There is much to be said about the three-night extravaganza known as WayneStock that commandeered Relix Variety Theatre last weekend. But it would be hard to top the heartfelt homage paid by Daily Times writer Steve Wildsmith on his blog. The jamboree of local bands was both a benefit for and a tribute to News Sentinel music writer Wayne Bledsoe, whose son Andrew died in December.
You should really read Wildsmith’s entire post—he was one of the event’s organizers, along with Tim and Susan Lee—but to quote just a little: “It was perfection on every level, in every sense of the word; it was a weekend of light and love and joy and uplifting moments too numerous to be catalogued, too profound to be described. I can’t quite grasp the scope of how magnificent this weekend was, and I’m afraid to write too profusely about it, because no amount of words can describe how amazing it truly was. You had to be there. You just had to be there, because if you were, then you felt it — a thread of hope and goodness that weaved its way from heart to heart, wrapping us all close and shielding us from darkness.”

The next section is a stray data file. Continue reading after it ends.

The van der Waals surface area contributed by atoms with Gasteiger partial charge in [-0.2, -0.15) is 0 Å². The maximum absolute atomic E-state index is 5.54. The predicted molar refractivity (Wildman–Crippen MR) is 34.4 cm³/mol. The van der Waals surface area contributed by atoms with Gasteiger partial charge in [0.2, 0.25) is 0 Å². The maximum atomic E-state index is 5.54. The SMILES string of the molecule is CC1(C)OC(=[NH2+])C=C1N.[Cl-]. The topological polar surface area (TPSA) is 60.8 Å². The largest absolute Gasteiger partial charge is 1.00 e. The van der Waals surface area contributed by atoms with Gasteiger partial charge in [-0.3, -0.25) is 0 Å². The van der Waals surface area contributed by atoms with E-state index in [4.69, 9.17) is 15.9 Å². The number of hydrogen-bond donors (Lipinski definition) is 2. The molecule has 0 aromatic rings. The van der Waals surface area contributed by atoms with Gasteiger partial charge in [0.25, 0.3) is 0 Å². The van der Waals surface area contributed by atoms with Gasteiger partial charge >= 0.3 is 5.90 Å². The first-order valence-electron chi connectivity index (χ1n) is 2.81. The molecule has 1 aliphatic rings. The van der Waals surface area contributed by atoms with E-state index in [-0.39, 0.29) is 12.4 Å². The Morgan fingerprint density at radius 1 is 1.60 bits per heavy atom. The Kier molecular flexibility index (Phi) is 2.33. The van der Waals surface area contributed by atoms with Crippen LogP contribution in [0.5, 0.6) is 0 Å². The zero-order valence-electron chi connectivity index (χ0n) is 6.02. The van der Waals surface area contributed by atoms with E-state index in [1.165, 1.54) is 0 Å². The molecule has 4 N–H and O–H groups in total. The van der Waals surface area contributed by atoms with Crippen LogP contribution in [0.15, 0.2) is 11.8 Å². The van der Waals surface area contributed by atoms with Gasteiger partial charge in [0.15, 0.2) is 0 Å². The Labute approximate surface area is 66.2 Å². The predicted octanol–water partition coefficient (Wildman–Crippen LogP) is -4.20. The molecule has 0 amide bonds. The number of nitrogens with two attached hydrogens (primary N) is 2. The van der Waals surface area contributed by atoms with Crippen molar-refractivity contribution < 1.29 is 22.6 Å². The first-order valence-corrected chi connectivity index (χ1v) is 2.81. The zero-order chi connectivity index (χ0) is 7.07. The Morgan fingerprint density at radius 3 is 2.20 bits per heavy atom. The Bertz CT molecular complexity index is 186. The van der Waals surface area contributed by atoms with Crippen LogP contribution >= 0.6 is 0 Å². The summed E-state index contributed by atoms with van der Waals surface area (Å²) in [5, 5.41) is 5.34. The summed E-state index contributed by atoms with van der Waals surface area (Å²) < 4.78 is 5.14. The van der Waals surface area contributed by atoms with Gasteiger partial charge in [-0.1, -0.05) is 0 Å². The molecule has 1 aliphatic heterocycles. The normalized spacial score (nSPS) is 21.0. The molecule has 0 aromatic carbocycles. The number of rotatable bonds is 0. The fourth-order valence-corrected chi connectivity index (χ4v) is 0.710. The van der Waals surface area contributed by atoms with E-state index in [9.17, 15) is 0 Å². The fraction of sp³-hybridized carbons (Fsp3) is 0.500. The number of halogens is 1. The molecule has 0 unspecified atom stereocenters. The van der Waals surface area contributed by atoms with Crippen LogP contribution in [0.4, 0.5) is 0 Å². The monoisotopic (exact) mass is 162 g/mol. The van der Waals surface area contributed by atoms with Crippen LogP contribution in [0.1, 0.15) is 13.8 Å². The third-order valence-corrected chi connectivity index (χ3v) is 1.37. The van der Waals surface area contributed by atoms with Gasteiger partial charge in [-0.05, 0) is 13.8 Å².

I was only able to make it to the Friday and Saturday night portions, missing Jake Winstrom, Greg Horne, Hudson K, and others on Thursday. But there were standout moments all weekend: Scott Miller joining Mic Harrison and the High Score onstage for a stomping rendition of Warren Zevon’s “Lawyers, Guns and Money”; axeman Hector Qirko reuniting with R.B. Morris during Morris’ set with the Tim Lee 3; Tim Lee getting up to jam during Kevin Abernathy’s scorching set; Rus Harper slithering and swamp-thinging all over the stage while the Melungeons pounded out grimy garage grooves behind him; and many, many more. There were just as many reunions in the crowd as on the stage, with old friends greeting each other with hugs and backslaps, and the overall vibe was of a family congregating to help one of its own. Bledsoe himself was visibly moved by the entire weekend, applauding enthusiastically and giving and receiving hundreds of greetings and well wishes.
Wil Wright of Senryu may have summed it up best Saturday night, surveying the large, friendly crowd. “In Knoxville,” he said, “when something f--king horrible happens, we get together and try to make it better.”